The recent news of alleged LulzSec spokesperson Topiary's arrest took the media spotlight away from WikiLeaks supporters' demonstration against PayPal. But it also raises questions about how online laws are applied, and the credibility of those who enforce them.
Topiary served as LulzSec's witty media front-man and his clever humour was tempered by a strong sense of justice.
"Laws are to be respected when they're fair, not obeyed without question," he said in a recent interview. "Revolution, to me, is bringing down the big guy while not forgetting to stand up for the little guy."
Topiary's arrest is just the latest in a string of arrests which are set to turn the spotlight back onto the US justice system. Many Anonymous supporters doubt the evidence being used against alleged juvenile hackers, while the WikiLeaks legal case against financial services like Visa, PayPal and Mastercard will generate even more public scrutiny.
A second wave of online protests has been launched againt PayPal, the Internet payment company whose December 2010 blocking of WikiLeaks donations provoked angry Denial Of Service (DDOS) attacks on their site. The latest protest, code-named #OpPayPal, was launched by AntiSec hacktivists, headed by Anonymous and Lulzsec, in response to recent FBI arrests of people allegedly involved in the earlier protest.
Statements posted by LulzSec and Anonymous encouraged PayPal users to close their accounts and condemned "the FBI's willingness to arrest and threaten those who are involved in ethical, modern cyber operations." The arrested individuals included a minor whose name could not be released in court, and Mercedes Renee Haefer, a 20 year old journalism student who now faces up to 15 years in prison and a maximum $500K fine.
Haefer's lawyer, Stanley L. Cohen of New York, told the media: "In the 18th century, people stood on street corners handing out pamphlets saying, 'Beware the all-powerful military and big government'. Some people listened. Some people walked away. Today, pamphleteers use the Internet."
What is an archive? What is its purpose? Has the kind of archive that has evolved in 20th and early 21st century Western civilisation remained consistent with the underlying principles of the contract struck between the people and the State in a democracy, whereby the State establishes the archive in part as a guarantee of its ability to carry out its actions in a fair and accountable way? WikiLeaks, embodying as it does a renegotiation of the boundaries of knowledge and power that exist between the citizenry and the State, has brought into sharp relief the unhelpful layers of bureaucracy and vested political interests that have blunted the power of the archive in society. Now, as technology permits us to sweep away many of the encumbrances of the paper based recordkeeping legacy, is it possible for the archive to reclaim its position at the heart of a healthy democracy?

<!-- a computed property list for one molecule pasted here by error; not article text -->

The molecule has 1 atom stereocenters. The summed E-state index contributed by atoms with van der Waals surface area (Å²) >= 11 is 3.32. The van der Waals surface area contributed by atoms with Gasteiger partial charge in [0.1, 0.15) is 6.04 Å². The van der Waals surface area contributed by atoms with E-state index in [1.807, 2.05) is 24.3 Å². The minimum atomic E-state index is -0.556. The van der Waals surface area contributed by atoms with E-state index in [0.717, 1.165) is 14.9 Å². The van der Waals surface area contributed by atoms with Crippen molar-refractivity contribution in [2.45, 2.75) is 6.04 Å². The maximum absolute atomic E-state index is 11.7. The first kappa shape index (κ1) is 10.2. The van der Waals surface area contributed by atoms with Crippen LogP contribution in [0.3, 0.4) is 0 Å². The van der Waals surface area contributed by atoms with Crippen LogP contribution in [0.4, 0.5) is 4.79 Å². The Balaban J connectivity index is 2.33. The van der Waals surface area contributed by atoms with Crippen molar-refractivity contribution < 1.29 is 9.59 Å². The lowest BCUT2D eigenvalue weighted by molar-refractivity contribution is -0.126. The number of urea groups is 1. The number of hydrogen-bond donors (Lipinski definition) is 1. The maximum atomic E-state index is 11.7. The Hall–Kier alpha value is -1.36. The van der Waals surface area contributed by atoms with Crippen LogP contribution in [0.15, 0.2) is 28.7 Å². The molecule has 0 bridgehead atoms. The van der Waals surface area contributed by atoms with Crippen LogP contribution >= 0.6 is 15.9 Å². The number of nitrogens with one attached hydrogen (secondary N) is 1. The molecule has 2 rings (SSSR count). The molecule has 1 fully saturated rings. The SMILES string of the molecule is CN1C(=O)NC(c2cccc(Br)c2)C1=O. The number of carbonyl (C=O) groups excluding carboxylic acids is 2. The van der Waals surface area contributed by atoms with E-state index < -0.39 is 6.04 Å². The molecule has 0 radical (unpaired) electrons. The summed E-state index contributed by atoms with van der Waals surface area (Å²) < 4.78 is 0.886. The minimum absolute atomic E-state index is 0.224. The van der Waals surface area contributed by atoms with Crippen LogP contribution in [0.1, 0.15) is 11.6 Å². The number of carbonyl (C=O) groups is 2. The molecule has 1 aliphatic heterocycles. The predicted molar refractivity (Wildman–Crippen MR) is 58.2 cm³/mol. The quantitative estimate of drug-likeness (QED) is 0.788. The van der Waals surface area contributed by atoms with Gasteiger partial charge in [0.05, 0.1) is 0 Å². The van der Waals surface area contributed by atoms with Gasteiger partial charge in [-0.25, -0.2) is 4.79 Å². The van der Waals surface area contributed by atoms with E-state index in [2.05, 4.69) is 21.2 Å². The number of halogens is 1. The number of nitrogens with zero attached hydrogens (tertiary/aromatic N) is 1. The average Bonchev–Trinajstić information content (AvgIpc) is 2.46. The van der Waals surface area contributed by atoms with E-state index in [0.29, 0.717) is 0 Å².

The archive in the Greek city-state of Athens in about 400 BC was located in the Metroon, a temple situated by the courthouse in the centre of the city. This archive housed the law, contracts, diplomatic records, court proceedings, and other records – even archiving the day’s art forms such as the plays of Sophocles and others. These were the raw materials of the first democracy, and they were open to any private citizen to access and make copies. The archive was watched over by the magistrate, or ‘archon’, hence our word ‘archive’. This indicates the extent to which the archive related directly to the law; the archive was the law, it provided the foundation from which power in society was wielded. And the people (of the right class and education) could access records from this trusted repository without intermediaries, either physical or administrative, to understand for themselves how their government was operating.
During the 7 years Aung San Suu Kyi, Burma's world renowned pro-democracy dissident, was under her second house arrest - from 2003 through 2010 - nothing was publicly known about the diplomatic efforts to promote democracy between the international community and the Burmese military dictatorship.
The U.S. and European states imposed economic sanctions to pressure the regime, and ASEAN (Association of South East Asian Nations) member countries publicly denounced Burma without meaningful results. Recently released Southeast Asian cables by WikiLeaks, along with cables from India and China, provide a clearer picture of international efforts - from the frank reluctance of ASEAN member countries to push the Burmese regime in private talks to reports from inside-Burma.
Burma: NDL leadership expel competent young pro-democracy members, while the regime’s ‘economic patronage network’ remains firm
Authored by Slackbastard
On November 28, 2010 WikiLeaks—in conjunction with other major media organisations—began publishing classified United States diplomatic cables, detailing correspondence between the US State Department and its diplomatic missions around the world.